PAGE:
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Cretan and Trojan Émigrés

  • S. Casson (a1)

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page 52 note 1 Hdt. VII. 91 ; Paus. VII. 3. 4.

page 52 note 2 Paus. X. 17. 6.

page 52 note 3 Pindar, Pyth. V. 82 ἒχοντι τ⋯ν χαλκοχρμαιξ⋯νοι Tρ⋯ες'Aντανορ⋯δαι.

page 52 note 4 Paus. II. 5.4.

page 52 note 5 VI. 2.

page 52 note 6 C.R., 1913, p. 153.

page 52 note 7 Hdt. IV. 191. Their proximity to the Antenoridae of Cyrene suggests that there were two successive arrivals, separated no doubt by a wide space of time, in the same region.

page 52 note 8 Strabo, perhaps, gives us most information, e.g. Trojan refugees at Metapontum (VI. 2. 15), Siris (VI. 1. 15), Pisa (V. 2. 5), in Venetia (V. 1. 4 and XII. 3. 8), Spain (III. 2. 13), Thrace (III. 4. 3).

page 52 note 9 Ps.-Skymnos 580.

page 52 note 10 Steph. Byz. s.vΦολ⋯γανδρος.

page 52 note 11 VII., fr. 11. Oberhummer in Pauly-Wissowa (s.v. Bottia) remarks on the appearance of Cretan place-names in Bottiaea, such as Axios-Axos, Gortynia, and Europos. But these are not highly convincing.

page 53 note 1 Od. VII. 320.

page 53 note 2 I. 173.

page 53 note 3 Steph. Byz. s.v.Μον⋯γτσσα.Paus. VII. 3. 4.

page 53 note 4 Steph. Byz. s.v Γάζα

page 53 note 5 The word κρσφ⋯γετον offers attractive ground for speculation in this context. But the temptation is better avoided, for neither the etymology nor the meaning of the word is known. Nor is it likely that, in the form in which it survives, it contains any reference to Crete.

page 53 note 6 Childe, , Dawn of European Civilisation, p. 50; Hall, , Aegean Civilisation in the Bronze Age (1929), p. 81.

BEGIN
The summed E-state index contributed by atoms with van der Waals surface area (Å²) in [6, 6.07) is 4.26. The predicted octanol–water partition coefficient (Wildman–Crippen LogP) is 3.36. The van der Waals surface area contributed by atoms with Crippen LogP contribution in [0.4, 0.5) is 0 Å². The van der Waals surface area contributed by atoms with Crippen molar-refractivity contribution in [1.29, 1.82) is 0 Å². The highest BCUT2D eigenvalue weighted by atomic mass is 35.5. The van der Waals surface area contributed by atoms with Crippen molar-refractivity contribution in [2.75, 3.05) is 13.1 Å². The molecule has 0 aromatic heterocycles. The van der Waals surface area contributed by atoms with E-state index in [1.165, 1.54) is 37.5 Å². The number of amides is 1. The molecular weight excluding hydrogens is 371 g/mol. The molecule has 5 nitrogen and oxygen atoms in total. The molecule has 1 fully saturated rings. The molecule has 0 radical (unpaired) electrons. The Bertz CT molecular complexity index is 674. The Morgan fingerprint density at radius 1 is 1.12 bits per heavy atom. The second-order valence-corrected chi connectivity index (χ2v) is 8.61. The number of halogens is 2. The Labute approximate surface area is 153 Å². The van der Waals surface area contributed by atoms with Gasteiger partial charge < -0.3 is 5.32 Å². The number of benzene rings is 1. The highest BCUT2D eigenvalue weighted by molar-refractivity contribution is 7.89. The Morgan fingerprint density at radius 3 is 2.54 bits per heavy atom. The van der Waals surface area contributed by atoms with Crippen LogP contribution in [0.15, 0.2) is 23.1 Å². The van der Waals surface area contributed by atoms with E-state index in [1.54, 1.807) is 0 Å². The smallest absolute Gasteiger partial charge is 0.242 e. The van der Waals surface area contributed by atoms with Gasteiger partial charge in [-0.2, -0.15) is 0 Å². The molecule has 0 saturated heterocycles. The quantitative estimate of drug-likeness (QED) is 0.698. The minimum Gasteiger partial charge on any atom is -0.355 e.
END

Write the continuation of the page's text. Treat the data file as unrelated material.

page 53 note 7 Hall, , Klio, 1928, pp. 335 ff.

page 53 note 8 Hdt. VII. 170 and Strabo VI. 3. 2.

page 53 note 9 VII. 170.

page 54 note 1 Strabo VI. 3. 2.

page 54 note 2 How and Wells wrongly say across the Adriatic.

page 54 note 3 Hall, , Aegean Civilisation in the Bronze Age, pp. 49 and 213; Burrows, , Discoveries in Crete, pp. 12 ff.

page 54 note 4 Burrows, op. cit., p. 141.

page 54 note 5 Hall, , Klio, 1928, p. 343. Lycians and Philistines are associated and both given a Caucasian origin. Hall thinks that they may have settled in South-West Asia Minor in the third millennium B.C. The Shardana of the fifteenth century B.C. were of the same race, and more recent arrivals from the same regions, at a time when the bulk of the immigrants had reached Syria. Exiled princes not infrequently visit regions where mercenaries are to be found.

page 55 note 1 Classical Philology (Chicago), October, 1929, p. 335, ‘ Itbakan Origins.’

page 55 note 2 ξ522–3.

page 55 note 3 ν344.

Cretan and Trojan Émigrés

  • S. Casson (a1)

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